Posts Tagged ‘One of the best Criminal Defense Attorneys in New Orleans’
Re-Homing of a Child — La. R.S. 14:46.4
This law was enacted during the 2014 legislative session. The statute may be found here.
Re-homing of a child is any one of the following:
(1) A transaction, or any action taken to facilitate such transaction, through electronic means or otherwise by a parent or any individual or entity with custody of a child who intends to avoid or divest himself of permanent parental responsibility by placing the child in the physical custody of a nonrelative, without court approval, unless Subsection B of this Section applies. Actions include but are not limited to transferring, recruiting, harboring, transporting, providing, soliciting, or obtaining a child for such transaction.
(2) The selling, transferring, or arranging for the sale or transfer of a minor child to another person or entity for money or any thing of value or to receive such minor child for such payments or thing of value.
(3) Assisting, aiding, abetting, or conspiring in the commission of any act described in Paragraphs (1) and (2) of this Subsection by any person or entity, regardless of whether money or any thing of value has been promised to or received by the person.
B. Re-homing does not include:
(1) Placement of a child with a relative, stepparent, licensed adoption agency, licensed attorney, or the Department of Children and Family Services.
(2) Placement of a child by a licensed attorney, licensed adoption agency, or the Department of Children and Family Services.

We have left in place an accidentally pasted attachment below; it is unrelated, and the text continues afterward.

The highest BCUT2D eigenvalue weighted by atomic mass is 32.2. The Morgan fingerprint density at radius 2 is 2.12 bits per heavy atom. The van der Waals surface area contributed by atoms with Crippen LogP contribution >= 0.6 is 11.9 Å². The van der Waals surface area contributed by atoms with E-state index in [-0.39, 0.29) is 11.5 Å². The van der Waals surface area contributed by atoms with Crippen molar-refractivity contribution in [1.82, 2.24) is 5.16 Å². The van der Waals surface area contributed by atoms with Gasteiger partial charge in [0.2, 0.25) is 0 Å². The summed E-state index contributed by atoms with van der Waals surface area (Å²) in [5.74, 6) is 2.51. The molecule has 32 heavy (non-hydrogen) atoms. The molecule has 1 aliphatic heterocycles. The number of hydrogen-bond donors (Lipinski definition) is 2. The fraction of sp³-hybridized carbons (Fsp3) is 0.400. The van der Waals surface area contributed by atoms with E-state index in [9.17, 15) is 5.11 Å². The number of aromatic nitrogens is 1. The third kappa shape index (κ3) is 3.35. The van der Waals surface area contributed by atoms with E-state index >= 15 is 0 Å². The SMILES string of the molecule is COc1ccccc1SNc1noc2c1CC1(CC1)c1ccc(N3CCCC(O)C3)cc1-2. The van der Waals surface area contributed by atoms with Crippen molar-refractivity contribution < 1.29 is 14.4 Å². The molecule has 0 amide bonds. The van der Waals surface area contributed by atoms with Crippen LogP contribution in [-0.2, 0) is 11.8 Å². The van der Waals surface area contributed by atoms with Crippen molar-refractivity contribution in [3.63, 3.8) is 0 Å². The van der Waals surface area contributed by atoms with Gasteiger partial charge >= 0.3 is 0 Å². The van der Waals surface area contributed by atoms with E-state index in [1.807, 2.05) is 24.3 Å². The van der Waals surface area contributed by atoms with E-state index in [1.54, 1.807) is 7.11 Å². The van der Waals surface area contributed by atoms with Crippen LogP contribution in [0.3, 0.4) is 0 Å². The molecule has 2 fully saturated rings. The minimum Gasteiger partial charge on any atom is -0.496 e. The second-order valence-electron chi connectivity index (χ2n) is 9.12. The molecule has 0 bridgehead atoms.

(3) Temporary placement of a child by parents or custodians for designated short-term periods with a specified intent and time period for return of the child, due to a vacation or a school-sponsored function or activity, or the incarceration, military service, medical treatment, or incapacity of a parent.
(4) Placement of a child in another state in accordance with the requirements of the Interstate Compact on the Placement of Children.
(5) Relinquishment of a child pursuant to the safe haven provisions of law.
C. Whoever commits the crime of re-homing of a child shall be fined not more than $5,000.00 dollars and shall be imprisoned at hard labor for not more than 5 years. This is a felony.
CRIMES AGAINST NATURE — 14:89
Crime against nature is the unnatural carnal copulation by a human being with another of the same sex or opposite sex or with an animal, except that anal sexual intercourse between two human beings shall not be deemed as a crime against nature when done under any of the circumstances described in R.S. 14:41, 14:42, 14:42.1 or 14:43. Emission is not necessary; and, when committed by a human being with another, the use of the genital organ of one of the offenders of whatever sex is sufficient to constitute the crime.